Master Maine Guide Dan Pelletier has been exploring Maine waterways since his first long-distance canoe trip, a month on the Allagash Waterway, in 1986. Over the years, he’s experimented with how to make his wilderness excursions more enjoyable and interesting. And this year’s experiment may surpass all others in oddity.
This summer, Pelletier tried canoeing and camping with a live chicken.
“I’d never heard of it before,” said Pelletier, who lives in Alton and has guided trips on waterways all over the state. “I don’t know anybody who’s ever done that, and when people see me [on the water] with the chicken or hear about it, they find it pretty amusing.”
His initial reason was practical. A chicken could supply fresh eggs for a variety of meals, including baked goods. The idea also interested him because it was simply something new to try.
Packing his black Ameraucana chicken named Georgia into a large plastic pet crate, he set off for a five-day trial run down the St. Croix River in July, joined by a small group of friends.
“You can’t do it with just any chicken,” he said. “This one is pretty well socialized and likes people. She just hangs out. She wasn’t stressed out there or anything like that.”
Prior to the trip, Pelleteir purchased a harness made specifically for chickens, which would make it easier for him to handle the bird. At campsites, he planned to tie Georgia on a line that was fixed to a tree or picnic table, limiting where she could roam, but he quickly decided against that.
“Chickens don’t like that,” Pelletier said. “[Besides] she stays right in the campsite and goes into the crate by herself.”
The cooperative chicken adapted to life on the water pretty quickly, he said. In the canoe, she was secure in a plastic pet crate, where she’d often lay eggs. At campsites, she’d be let out of the crate to stretch her legs and forage.
“She was a lot easier to take care of than I thought,” Pelletier said. “You don’t have to feed them much because if you’re in a new site, there’s all sorts of bugs and things that chickens eat.”
The experiment went so well that Pelletier decided to take Georgia on a second trip. At the end of August and into September, Pelletier spent two weeks canoeing and camping on Lobster Lake with his 6-year-old son, Danny, their 16-year-old Australian shepherd, Aggie, and — of course — his chicken, Georgia.
Throughout the trip, they collected fewer than a dozen eggs from the chicken — not as many as they were hoping for. But the chicken could have laid some eggs in the forest around their campsite when they weren’t paying attention, Pelletier said.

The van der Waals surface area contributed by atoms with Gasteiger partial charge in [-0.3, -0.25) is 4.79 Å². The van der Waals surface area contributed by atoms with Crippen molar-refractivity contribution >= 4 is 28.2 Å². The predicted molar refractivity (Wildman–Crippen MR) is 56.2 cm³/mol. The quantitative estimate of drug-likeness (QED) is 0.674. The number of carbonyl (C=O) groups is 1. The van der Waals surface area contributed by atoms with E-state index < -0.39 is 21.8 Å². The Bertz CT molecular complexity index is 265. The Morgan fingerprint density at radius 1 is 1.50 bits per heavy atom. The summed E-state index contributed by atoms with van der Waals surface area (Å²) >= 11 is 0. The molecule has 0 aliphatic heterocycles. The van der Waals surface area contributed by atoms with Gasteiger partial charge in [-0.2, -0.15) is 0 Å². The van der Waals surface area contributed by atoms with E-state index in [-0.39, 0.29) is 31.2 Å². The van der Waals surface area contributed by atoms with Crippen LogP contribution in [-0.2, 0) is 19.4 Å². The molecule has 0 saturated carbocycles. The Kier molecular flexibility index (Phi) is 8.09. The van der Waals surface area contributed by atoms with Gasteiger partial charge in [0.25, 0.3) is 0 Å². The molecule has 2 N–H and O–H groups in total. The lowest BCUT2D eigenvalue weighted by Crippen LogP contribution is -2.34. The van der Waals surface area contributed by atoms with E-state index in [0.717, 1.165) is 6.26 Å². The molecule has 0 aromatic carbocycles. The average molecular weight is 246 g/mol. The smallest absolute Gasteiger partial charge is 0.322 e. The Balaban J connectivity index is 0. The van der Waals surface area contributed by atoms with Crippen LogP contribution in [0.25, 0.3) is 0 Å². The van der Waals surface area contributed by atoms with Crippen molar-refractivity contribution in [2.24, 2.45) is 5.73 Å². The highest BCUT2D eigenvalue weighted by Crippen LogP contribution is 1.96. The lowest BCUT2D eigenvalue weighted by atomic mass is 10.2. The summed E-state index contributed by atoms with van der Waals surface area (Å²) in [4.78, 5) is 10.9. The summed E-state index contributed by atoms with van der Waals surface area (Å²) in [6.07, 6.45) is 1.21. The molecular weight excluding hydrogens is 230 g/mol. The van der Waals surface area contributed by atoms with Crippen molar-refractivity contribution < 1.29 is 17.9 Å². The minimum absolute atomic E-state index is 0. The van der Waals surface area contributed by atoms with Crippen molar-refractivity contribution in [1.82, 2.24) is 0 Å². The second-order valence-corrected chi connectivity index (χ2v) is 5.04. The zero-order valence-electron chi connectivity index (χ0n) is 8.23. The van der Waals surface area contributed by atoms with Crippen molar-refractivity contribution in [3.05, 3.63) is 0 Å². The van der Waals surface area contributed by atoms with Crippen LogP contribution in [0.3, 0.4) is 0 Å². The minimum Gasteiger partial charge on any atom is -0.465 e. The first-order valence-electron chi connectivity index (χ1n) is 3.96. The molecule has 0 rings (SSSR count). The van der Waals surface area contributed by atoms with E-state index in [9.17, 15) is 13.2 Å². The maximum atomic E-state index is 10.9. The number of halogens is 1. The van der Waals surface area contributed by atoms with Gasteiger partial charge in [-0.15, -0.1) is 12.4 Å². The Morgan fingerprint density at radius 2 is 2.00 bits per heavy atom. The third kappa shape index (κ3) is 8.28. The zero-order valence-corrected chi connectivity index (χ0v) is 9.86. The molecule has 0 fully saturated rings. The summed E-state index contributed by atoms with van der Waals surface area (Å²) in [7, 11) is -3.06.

With the eggs, the father-son pair made boiled and fried eggs, French toast and brownies.
“I hate to say it, but worse comes to worse, if she doesn’t put out eggs, then we could have a chicken dinner,” he said, with a laugh. “Actually, my son would probably be upset, so I probably wouldn’t.”
Though Pelletier didn’t anticipate it, Georgia quickly transitioned from poultry to pet during their trip. His son, Danny, would often play with the bird and pet it. He also assumed some responsibility for feeding it, since they did bring chicken feed along to supplement the bird’s foraging.
“I didn’t bring it as a pet, per say,” he said. “I have a dog. But it did work out that way. It ended up being a companion pet for my son. I’ve had chickens before, but I haven’t really socialized with them. They’re more friendly of a pet than you’d think — at least I thought so. They do have a personality.”
Most of the time, they allowed the chicken to walk freely, though they secured an 8-foot cord on her harness that trailed behind her. This made it much easier to spot and catch her. With black feathers, she could easily blend into the forest.
As Georgia became more comfortable with their lakefront campsite, she began to explore more, but she never went far.
Clockwise from left: A black Ameraucana chicken named Georgia roams a campsite during a recent canoe camping trip with her owner, Master Maine Guide Dan Pelletier of Alton; Six-year-old Danny Pelletier helps paddle a canoe during a trip with his father. Between them is a pet carrier that contains Georgia, who produced fresh eggs for them to eat during their two-week camping trip on Lobster Lake; While on the canoe trip, Danny helped care for Georgia. Credit: Courtesy of Dan Pelletier
“When I’d go to the outhouse, she’d kind of follow me out and back,” Pelletier said. “She didn’t wander very much.”
A ranger stopped by while conducting her usual rounds of the public lands campsites on Lobster Lake, and she was surprised about their feathered camping companion.
“That was the first time she saw a chicken at her campsite,” he said. “They didn’t have any rules against it.”
Sometimes Georgia would venture out onto a sandy beach near their campsite. Out in the open, the bird was more vulnerable to predators like bald eagles and owls. Luckily she wasn’t carried away, Pelleteir said.
Through the experience, Pelleteir learned that chickens make great canoe-camping companions. But they may not be suitable for every canoe trip, he said. He wouldn’t want to bring a chicken on a trip that involves long days on the water and short stays at camp.
“You don’t want it to be in the crate all day long, and then in the crate all night long,” he said.
Chickens are best for long canoe-camping trips that involve short days on the water and an abundance of time spent at camp, like his two-week exploration of Lobster Lake. This allows the chicken plenty of time to walk around and forage, which he thinks makes the bird easier to capture and place back in the crate at night and for canoeing.
Pelletier said he’d definitely do it again.
“I thought it’d be something interesting for us — not just for my son, but for me, too,” said Pelletier. “I expected some more action or drama from it, but I guess you could say it was just a chicken hanging out with us.”